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No author has shaken me up like him, except maybe one who shook me when I was younger and easier to affect. Back then, when I was younger, I was a blank sheet, ready to be filled with whatever came out of the sky. Lucky for me, it was something good I could build some form of ethics and good morals on, that showed me an intelligent way forward.
That road led to Axel Jensen, and when I finally got there, I was totally blown away. I was sitting in a world reading what I thought to be "the good stuff" (meaning, well-reputed and internationally acclaimed authors of various kinds) when all of a sudden I was taken outside this world to the outer rims where you could see it as a whole, quite clearly. From here I saw all those bits I hadn't seen before, those bits that all fall into the category "things that will blow you mind."
And Axel Jensen blew my lid, and didn't even have to go to lengths to bleach my sheets. The sheets were full of scribbles, drawings and whatsnot, not much room for anything else, really, all written in ink and oil-pastells, almost impossible to change. Axel did it without effort. His words drew forth truths I didn't know exsisted. He painted with colors that wasn't transparent. His whatsnots curled every straight line I had ever tried to draw.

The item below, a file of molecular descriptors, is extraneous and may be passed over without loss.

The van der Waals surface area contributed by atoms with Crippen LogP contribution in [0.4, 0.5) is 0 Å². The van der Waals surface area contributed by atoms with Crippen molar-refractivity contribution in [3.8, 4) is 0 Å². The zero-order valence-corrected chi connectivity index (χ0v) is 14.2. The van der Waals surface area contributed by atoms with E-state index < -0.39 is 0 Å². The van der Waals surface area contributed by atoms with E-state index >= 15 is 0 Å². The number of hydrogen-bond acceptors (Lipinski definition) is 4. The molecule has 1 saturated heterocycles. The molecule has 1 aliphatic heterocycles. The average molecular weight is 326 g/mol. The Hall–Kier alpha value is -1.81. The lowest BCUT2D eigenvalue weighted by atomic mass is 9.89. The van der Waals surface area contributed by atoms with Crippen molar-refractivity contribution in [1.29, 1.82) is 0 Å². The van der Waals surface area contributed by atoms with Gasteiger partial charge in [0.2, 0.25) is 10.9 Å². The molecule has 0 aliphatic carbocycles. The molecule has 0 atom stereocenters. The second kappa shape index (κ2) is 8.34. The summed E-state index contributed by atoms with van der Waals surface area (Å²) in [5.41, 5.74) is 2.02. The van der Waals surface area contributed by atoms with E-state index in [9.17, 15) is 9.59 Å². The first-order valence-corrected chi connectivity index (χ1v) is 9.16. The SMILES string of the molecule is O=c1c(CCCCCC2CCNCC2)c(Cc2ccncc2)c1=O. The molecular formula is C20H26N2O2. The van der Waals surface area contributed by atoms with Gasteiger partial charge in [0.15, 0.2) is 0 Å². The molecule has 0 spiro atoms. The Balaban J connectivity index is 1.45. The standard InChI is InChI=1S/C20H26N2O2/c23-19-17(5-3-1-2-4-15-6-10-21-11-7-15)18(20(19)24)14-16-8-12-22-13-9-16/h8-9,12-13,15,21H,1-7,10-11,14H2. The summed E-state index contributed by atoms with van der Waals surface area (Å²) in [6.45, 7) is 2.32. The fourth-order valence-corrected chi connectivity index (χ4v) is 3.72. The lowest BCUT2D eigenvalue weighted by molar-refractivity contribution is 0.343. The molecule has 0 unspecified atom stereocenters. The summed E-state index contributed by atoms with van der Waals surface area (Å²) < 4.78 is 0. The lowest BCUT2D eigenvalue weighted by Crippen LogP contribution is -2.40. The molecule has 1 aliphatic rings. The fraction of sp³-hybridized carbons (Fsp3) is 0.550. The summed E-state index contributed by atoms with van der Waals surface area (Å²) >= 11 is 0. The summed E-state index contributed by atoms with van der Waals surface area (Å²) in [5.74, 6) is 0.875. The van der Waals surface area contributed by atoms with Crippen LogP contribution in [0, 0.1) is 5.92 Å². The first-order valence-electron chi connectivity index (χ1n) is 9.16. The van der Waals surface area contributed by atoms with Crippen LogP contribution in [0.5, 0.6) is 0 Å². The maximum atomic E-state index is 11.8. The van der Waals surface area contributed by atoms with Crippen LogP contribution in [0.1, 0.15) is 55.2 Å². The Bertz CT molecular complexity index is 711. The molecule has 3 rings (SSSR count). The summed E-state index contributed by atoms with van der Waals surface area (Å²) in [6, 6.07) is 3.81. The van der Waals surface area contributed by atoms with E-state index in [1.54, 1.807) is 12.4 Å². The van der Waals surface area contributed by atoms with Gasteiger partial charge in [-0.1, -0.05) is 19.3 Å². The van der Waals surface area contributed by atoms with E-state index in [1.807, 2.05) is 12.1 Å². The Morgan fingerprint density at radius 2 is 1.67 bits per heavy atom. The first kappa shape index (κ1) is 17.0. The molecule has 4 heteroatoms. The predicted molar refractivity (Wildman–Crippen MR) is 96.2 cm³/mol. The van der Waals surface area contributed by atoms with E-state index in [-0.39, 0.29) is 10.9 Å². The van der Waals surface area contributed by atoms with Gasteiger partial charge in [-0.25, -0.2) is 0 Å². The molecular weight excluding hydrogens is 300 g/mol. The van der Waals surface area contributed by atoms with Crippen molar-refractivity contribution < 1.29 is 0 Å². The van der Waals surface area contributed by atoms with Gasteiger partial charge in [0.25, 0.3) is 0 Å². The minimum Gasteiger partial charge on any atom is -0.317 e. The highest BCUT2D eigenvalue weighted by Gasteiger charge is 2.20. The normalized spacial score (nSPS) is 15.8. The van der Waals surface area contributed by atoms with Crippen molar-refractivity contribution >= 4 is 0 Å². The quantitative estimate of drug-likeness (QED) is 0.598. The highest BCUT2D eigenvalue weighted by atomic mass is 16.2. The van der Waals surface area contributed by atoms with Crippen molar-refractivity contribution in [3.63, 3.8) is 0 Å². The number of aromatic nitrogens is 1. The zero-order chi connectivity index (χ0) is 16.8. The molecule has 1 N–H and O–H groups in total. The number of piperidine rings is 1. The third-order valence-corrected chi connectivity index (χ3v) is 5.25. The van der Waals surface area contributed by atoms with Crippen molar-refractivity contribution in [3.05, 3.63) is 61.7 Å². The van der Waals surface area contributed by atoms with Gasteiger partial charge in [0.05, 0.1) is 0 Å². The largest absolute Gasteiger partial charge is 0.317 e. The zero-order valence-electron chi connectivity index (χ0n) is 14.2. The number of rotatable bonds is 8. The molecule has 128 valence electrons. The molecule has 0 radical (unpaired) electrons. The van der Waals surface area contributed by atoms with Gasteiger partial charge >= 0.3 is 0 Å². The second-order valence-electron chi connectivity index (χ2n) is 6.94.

Oh, I know what you're thinking through my melancholy, over-dramatized scribblings, but I can assure you that they are nothing but the truth. We can all see truth, but most of the time we choose not to aknowledge that we do. What happened to me back then was that I decided that drawing straight lines was a too simplistic solution to all the worlds problems. I chose not to ignore certain truths.
And the thing is that these truths weren't of great political value. They weren't controversial subjects that were debated in "important" programs on TV. They hardly wouldn't make a politician or political commentator blink.
But they were full of instincts that said "Right; you grab that handle there, and I'll grab this handle here, and on my mark we'll pull this thing upright!" Yes, the famed Wheelcart of Society. As more and more people want to study it lying on its side instead of turning it over to get it back on the right track, Axel Jensen politely told us to get on with it. What are you waiting for? Haven't got all day, you know?
And today he ran out of time. I feel a great loss, not only to all others that in some form, future or past, way has been affected by him; I feel a great loss for me. I'm sad to admit, in my egoistical ways, that Axel Jensen will be mostly missed as my kick in the rear. Who's going to help me on my way now?